The Federal Reserve Bank of New York was at 120 Broadway. The vehicle for this pro-Bolshevik activity was American International Corporation — at 120 Broadway. AIC views on the Bolshevik regime were requested by Secretary of State Robert Lansing only a few weeks after the revolution began, and Sands, executive secretary of AIC, could barely restrain his enthusiasm for the Bolshevik cause. Ludwig Martens, the Soviet's first ambassador, had been vice president of Weinberg & Posner, which was also located at 120-Broadway. Guaranty Trust Company was next door at 140 Broadway but Guaranty Securities Co. was at 120 Broadway. In 1917 Hunt, Hill & Betts was at 120 Broadway, and Charles B. Hill of this firm was the negotiator in the Sun Yat-sen dealings. John MacGregor Grant Co., which was financed by Olof Aschberg in Sweden and Guaranty Trust in the United States, and which was on the Military Intelligence black list, was at 120 Broadway. The Guggenheims and the executive heart of General Electric (also interested in American International) were at 120 Broadway. We find it therefore hardly surprising that the Bankers Club was also at 120 Broadway, on the top floor (the thirty-fourth).

It is significant that support for the Bolsheviks did not cease with consolidation of the revolution; therefore, this support cannot be wholly explained in terms of the war with Germany. The American-Russian syndicate formed in 1918 to obtain concessions in Russia was backed by the White, Guggenheim, and Sinclair interests. Directors of companies controlled by these three financiers included Thomas W. Lamont (Guaranty Trust), William Boyce Thompson (Federal Reserve Bank), and John Reed's employer Harry Payne Whitney (Guaranty Trust). This strongly suggests that the syndicate was formed to cash in on earlier support for the Bolshevik cause in the revolutionary period. And then we found that Guaranty Trust financially backed the Soviet Bureau in New York in 1919.

The first really concrete signal that previous political and financial support was paying off came in 1923 when the Soviets formed their first international bank, Ruskombank. Morgan associate Olof Aschberg became nominal head of this Soviet bank; Max May, a vice president of Guaranty Trust, became a director of Ruskom-bank, and the Ruskombank promptly appointed Guaranty Trust Company its U.S. agent.


What motive explains this coalition of capitalists and Bolsheviks?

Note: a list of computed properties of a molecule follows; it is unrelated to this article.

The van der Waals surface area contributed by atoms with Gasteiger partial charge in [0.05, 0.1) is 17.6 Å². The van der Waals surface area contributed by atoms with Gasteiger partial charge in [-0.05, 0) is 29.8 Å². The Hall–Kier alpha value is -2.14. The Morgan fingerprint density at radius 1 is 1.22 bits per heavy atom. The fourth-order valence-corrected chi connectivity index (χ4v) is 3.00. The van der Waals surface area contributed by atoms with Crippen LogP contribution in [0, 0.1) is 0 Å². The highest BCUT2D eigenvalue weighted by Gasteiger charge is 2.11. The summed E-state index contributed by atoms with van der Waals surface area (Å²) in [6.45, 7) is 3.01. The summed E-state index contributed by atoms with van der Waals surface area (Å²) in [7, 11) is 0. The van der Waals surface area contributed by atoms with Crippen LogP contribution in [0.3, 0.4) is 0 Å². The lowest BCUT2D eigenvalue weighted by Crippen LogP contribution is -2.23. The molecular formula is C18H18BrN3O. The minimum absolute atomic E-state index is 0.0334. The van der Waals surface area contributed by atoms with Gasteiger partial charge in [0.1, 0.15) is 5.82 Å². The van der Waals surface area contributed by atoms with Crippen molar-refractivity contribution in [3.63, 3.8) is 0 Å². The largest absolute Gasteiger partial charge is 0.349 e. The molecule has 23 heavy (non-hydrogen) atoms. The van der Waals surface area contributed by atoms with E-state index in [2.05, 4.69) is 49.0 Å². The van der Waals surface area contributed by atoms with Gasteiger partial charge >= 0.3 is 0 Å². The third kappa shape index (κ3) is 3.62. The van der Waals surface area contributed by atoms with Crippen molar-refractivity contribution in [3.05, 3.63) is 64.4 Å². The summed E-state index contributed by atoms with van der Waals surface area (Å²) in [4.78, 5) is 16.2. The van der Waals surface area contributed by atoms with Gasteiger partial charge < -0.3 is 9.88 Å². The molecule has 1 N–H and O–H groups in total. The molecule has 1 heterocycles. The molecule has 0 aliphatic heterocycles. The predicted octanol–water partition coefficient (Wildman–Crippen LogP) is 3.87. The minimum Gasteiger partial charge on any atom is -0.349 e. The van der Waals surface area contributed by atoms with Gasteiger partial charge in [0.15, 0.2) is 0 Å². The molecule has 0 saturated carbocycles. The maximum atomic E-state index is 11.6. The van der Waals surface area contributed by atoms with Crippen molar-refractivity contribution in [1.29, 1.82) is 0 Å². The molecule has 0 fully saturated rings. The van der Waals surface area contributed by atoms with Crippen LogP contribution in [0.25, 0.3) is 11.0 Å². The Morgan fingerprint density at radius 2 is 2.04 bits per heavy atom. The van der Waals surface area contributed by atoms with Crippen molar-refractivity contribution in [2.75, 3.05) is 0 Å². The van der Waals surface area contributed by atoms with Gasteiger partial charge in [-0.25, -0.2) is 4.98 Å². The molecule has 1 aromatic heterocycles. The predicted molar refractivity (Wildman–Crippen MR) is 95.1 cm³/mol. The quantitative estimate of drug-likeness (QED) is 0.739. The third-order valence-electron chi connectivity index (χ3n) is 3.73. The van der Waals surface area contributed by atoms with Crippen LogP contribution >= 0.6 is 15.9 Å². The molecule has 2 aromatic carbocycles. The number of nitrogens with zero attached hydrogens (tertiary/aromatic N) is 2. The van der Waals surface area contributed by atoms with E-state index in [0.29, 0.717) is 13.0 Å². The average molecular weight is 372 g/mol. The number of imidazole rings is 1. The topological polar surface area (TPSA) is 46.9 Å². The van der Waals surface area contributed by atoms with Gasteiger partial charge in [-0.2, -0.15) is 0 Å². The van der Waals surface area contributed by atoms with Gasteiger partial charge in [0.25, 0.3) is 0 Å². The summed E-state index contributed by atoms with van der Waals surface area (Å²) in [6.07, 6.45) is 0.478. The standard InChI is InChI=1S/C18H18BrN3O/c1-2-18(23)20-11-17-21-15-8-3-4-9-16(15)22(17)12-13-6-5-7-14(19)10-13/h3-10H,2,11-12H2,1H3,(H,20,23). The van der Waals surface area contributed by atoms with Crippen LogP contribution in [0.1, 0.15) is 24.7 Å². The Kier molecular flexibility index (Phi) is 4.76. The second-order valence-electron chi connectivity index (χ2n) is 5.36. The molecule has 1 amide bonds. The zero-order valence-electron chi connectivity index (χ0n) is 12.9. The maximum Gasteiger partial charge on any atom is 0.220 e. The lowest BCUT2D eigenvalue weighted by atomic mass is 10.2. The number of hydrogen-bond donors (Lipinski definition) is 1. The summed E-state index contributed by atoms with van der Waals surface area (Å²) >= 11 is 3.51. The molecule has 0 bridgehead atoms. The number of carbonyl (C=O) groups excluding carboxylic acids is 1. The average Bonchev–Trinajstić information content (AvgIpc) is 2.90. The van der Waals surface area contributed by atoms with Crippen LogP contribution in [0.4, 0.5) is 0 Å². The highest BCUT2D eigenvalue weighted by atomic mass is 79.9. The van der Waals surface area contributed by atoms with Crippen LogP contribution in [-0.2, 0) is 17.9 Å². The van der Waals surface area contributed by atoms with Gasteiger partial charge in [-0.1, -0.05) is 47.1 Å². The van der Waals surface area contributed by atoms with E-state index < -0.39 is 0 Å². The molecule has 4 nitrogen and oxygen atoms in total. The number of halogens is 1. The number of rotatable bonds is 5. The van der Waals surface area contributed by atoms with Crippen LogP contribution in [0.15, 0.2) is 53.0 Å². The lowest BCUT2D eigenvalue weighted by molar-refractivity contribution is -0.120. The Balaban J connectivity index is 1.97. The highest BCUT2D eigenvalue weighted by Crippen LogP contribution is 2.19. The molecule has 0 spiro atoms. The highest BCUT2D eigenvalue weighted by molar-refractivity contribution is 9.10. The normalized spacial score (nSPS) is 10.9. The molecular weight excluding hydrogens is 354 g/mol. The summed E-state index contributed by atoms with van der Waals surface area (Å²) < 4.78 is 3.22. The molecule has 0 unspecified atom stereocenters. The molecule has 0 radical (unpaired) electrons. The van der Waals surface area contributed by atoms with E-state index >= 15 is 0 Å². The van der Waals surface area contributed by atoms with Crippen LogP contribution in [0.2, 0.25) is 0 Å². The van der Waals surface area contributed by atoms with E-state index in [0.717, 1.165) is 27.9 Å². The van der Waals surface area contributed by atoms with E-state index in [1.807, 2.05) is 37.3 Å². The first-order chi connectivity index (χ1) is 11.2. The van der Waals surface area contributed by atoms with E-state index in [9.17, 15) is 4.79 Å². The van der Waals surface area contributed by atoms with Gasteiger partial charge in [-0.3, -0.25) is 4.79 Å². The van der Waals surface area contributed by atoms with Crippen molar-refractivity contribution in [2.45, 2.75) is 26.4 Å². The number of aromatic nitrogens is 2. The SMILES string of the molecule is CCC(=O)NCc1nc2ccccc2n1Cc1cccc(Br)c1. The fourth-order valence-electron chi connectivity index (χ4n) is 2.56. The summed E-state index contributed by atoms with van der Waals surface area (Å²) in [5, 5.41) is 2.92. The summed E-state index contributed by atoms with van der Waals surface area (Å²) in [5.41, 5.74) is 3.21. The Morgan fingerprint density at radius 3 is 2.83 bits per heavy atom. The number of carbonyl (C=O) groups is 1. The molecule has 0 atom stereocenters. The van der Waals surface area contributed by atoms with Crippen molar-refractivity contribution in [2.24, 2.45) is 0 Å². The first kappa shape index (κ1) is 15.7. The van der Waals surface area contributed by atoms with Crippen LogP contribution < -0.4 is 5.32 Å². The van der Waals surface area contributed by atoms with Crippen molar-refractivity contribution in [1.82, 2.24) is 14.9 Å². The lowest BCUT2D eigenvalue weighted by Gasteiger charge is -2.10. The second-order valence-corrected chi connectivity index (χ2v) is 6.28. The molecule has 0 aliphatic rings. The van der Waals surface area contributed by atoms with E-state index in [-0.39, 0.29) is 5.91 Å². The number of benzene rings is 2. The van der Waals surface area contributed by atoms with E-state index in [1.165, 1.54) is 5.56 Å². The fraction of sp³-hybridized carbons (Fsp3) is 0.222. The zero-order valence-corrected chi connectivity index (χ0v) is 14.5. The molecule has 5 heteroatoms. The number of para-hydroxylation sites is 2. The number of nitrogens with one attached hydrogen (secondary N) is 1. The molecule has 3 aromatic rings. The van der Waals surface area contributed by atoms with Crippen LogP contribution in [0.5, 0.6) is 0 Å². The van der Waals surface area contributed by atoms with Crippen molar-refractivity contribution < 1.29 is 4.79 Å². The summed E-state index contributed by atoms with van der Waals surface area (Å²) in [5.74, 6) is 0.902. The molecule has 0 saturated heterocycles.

Russia was then — and is today — the largest untapped market in the world. Moreover, Russia, then and now, constituted the greatest potential competitive threat to American industrial and financial supremacy. (A glance at a world map is sufficient to spotlight the geographical difference between the vast land mass of Russia and the smaller United States.) Wall Street must have cold shivers when it visualizes Russia as a second super American industrial giant.

But why allow Russia to become a competitor and a challenge to U.S. supremacy? In the late nineteenth century, Morgan/Rockefeller, and Guggenheim had demonstrated their monopolistic proclivities. In Railroads and Regulation 1877-1916 Gabriel Kolko has demonstrated how the railroad owners, not the farmers, wanted state control of railroads in order to preserve their monopoly and abolish competition. So the simplest explanation of our evidence is that a syndicate of Wall Street financiers enlarged their monopoly ambitions and broadened horizons on a global scale. The gigantic Russian market was to be converted into a captive market and a technical colony to be exploited by a few high-powered American financiers and the corporations under their control. What the Interstate Commerce Commission and the Federal Trade Commission under the thumb of American industry could achieve for that industry at home, a planned socialist government could achieve for it abroad — given suitable support and inducements from Wall Street and Washington, D.C.

Finally, lest this explanation seem too radical, remember that it was Trotsky who appointed tsarist generals to consolidate the Red Army; that it was Trotsky who appealed for American officers to control revolutionary Russia and intervene in behalf of the Soviets; that it was Trotsky who squashed first the libertarian element in the Russian Revolution and then the workers and peasants; and that recorded history totally ignores the 700,000-man Green Army composed of ex-Bolsheviks, angered at betrayal of the revolution, who fought the Whites and the Reds. In other words, we are suggesting that the Bolshevik Revolution was an alliance of statists: statist revolutionaries and statist financiers aligned against the genuine revolutionary libertarian elements in Russia. [3]

'The question now in the readers' minds must be, were these bankers also secret Bolsheviks? No, of course not. The financiers were without ideology. It would be a gross misinterpretation to assume that assistance for the Bolshevists was ideologically motivated, in any narrow sense. The financiers were power-motivated and therefore assisted any political vehicle that would give them an entree to power: Trotsky, Lenin, the tsar, Kolchak, Denikin — all received aid, more or less. All, that is, but those who wanted a truly free individualist society.

Neither was aid restricted to statist Bolsheviks and statist counter-Bolsheviks. John P. Diggins, in Mussolini and Fascism: The View from America, [4] has noted in regard to Thomas Lamont of Guaranty Trust that

Of all American business leaders, the one who most vigorously patronized the cause of Fascism was Thomas W. Lamont. Head of the powerful J.P. Morgan banking network, Lamont served as something of a business consultant for the government of Fascist Italy.